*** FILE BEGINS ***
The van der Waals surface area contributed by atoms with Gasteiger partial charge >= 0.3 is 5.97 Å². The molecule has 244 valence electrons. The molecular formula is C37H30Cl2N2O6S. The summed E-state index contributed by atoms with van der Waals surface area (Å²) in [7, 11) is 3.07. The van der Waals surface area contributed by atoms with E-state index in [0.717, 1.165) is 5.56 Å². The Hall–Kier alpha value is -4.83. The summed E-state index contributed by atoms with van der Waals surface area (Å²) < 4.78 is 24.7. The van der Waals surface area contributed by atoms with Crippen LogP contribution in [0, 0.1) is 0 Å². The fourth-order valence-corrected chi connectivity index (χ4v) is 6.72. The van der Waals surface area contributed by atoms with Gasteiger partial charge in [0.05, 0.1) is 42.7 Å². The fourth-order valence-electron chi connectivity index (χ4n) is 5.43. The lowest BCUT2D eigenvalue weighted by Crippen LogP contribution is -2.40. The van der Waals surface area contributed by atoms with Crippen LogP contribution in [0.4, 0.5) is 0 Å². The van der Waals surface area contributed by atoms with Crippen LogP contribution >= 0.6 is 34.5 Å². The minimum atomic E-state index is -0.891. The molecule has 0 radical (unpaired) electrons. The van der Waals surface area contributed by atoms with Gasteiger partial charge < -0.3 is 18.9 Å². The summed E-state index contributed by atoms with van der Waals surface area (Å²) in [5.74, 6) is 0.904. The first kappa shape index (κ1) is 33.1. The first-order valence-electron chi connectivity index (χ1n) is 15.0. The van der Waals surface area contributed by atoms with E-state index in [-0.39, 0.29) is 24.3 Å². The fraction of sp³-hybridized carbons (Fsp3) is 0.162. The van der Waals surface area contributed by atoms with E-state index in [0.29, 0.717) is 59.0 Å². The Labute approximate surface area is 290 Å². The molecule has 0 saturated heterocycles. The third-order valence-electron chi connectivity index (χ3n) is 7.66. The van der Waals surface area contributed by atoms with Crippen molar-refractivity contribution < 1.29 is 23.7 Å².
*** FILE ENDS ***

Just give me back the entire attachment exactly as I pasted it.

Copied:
The van der Waals surface area contributed by atoms with Gasteiger partial charge >= 0.3 is 5.97 Å². The molecule has 244 valence electrons. The molecular formula is C37H30Cl2N2O6S. The summed E-state index contributed by atoms with van der Waals surface area (Å²) in [7, 11) is 3.07. The van der Waals surface area contributed by atoms with E-state index in [0.717, 1.165) is 5.56 Å². The Hall–Kier alpha value is -4.83. The summed E-state index contributed by atoms with van der Waals surface area (Å²) < 4.78 is 24.7. The van der Waals surface area contributed by atoms with Crippen LogP contribution in [0, 0.1) is 0 Å². The fourth-order valence-corrected chi connectivity index (χ4v) is 6.72. The van der Waals surface area contributed by atoms with Gasteiger partial charge in [0.05, 0.1) is 42.7 Å². The fourth-order valence-electron chi connectivity index (χ4n) is 5.43. The lowest BCUT2D eigenvalue weighted by Crippen LogP contribution is -2.40. The van der Waals surface area contributed by atoms with Crippen LogP contribution in [0.4, 0.5) is 0 Å². The van der Waals surface area contributed by atoms with Crippen LogP contribution >= 0.6 is 34.5 Å². The minimum atomic E-state index is -0.891. The molecule has 0 radical (unpaired) electrons. The van der Waals surface area contributed by atoms with Gasteiger partial charge < -0.3 is 18.9 Å². The summed E-state index contributed by atoms with van der Waals surface area (Å²) in [5.74, 6) is 0.904. The first kappa shape index (κ1) is 33.1. The first-order valence-electron chi connectivity index (χ1n) is 15.0. The van der Waals surface area contributed by atoms with E-state index in [-0.39, 0.29) is 24.3 Å². The fraction of sp³-hybridized carbons (Fsp3) is 0.162. The van der Waals surface area contributed by atoms with E-state index in [0.29, 0.717) is 59.0 Å². The Labute approximate surface area is 290 Å². The molecule has 0 saturated heterocycles. The third-order valence-electron chi connectivity index (χ3n) is 7.66. The van der Waals surface area contributed by atoms with Crippen molar-refractivity contribution < 1.29 is 23.7 Å².